Tuesday, February 7, 2012

Vaccines and Autoimmunity

Image found here. 

As I read this story entitled No Increase in Autoimmune Conditions From Use of HPV Vaccine, I was glad that a large study had disproved any link between the use of the human papilloma vaccine and autoimmune disease, but was a bit puzzled at what data may have spurred researchers to embark on this particular study.

Just goes to show that miss smartypants here isn't as smartypants as she thought she was.

Here's what the authors of this study concluded, as summarized by Medscape Medical News:
In a large population of young women aged 9 to 26 years who received quadrivalent human papillomavirus vaccine (HPV4), researchers found no increase in new-onset autoimmune conditions. This observational safety study showed no cluster of disease onset according to vaccination timing, dose sequence, or patient age for the 16 prespecified autoimmune conditions examined.......William Schaffner, MD, chair of the Department of Preventive Medicine at Vanderbilt University School of Medicine in Nashville, Tennessee, and president of the National Foundation for Infectious Diseases, commented to Medscape Medical News that he is impressed with the study, which he said is "very well designed and executed...nicely written up, [and] very comprehensive" in its survey of a wide variety of immune disorders.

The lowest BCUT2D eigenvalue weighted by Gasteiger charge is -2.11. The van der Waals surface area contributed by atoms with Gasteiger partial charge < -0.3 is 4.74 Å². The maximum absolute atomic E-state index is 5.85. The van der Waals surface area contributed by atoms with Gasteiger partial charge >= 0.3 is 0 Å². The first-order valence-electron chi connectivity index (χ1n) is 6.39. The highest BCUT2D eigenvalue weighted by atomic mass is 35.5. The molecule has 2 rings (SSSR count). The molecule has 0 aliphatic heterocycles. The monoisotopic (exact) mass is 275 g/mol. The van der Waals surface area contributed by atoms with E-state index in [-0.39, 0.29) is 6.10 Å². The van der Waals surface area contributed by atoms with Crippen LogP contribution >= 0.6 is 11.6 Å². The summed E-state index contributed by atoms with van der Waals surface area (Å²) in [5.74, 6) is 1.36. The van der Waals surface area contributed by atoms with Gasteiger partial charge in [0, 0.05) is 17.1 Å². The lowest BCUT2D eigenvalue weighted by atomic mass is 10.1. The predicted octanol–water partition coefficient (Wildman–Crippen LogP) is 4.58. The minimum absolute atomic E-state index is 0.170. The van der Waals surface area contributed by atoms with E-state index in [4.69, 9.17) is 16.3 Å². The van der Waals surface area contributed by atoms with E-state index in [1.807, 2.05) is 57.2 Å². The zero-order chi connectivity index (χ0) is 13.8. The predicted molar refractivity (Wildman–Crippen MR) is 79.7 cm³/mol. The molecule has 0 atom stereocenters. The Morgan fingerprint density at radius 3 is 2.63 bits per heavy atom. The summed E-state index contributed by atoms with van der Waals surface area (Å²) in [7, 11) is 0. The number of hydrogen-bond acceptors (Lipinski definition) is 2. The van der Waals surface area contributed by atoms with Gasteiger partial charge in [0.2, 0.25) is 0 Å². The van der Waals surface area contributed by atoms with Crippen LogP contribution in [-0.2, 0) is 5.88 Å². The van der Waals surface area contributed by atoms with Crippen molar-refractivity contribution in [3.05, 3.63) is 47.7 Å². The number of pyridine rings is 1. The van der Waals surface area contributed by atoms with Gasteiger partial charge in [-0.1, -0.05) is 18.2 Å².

He said the results, which would be expected, are still comforting, and that such postmarketing studies are important. "There's no evidence that HPV precipitates or in any way enhances any autoimmune conditions, which is, of course, one of the kind of vaguely stated concerns of people who are vaccine skeptics," Dr. Schaffner said. "This is a relatively new vaccine, and it's reassuring...particularly so since this is given originally to young women[, and] now [is] also being given to young men. But young women have a higher rate of some of these autoimmune disorders than do young men
It appears that the discussion of a potential link between vaccines and autoimmune disease has been brewing for several years. This by Dr. Hedi Orbach published in Feb 2010 and found on Johns Hopkins Continuing Medical Information site contains her concerns:
Infectious agents contribute to the environmental factors involved in the development of autoimmune diseases possibly through molecular mimicry mechanisms. Hence, it is feasible that vaccinations may also contribute to the mosaic of autoimmunity.
We don't know with absolute certainty what causes any autoimmune disease. What is theorized, however, is that a combination of genetics, environmental factors, and an infection may trigger the cascade of events that begin the autoimmune process. You can refresh your knowledge of autoimmune disease causes here.

After reading Dr. Orbach's quote, I can see why studies which examine the vaccine/autoimmune link are necessary. But even if it were proved, would the other precipitating factors need to be present as well?

Interesting stuff.

1 comment:

sue said...

Interesting. I never thought of vaccines as a predisposing factor. My 12 year old is supposed to receive that vaccine next year as the province gives it to all of the grade eight girls. It is nice to know that it shouldn't create a problem for her.
Doesn't mean she will be happy about receiving it though.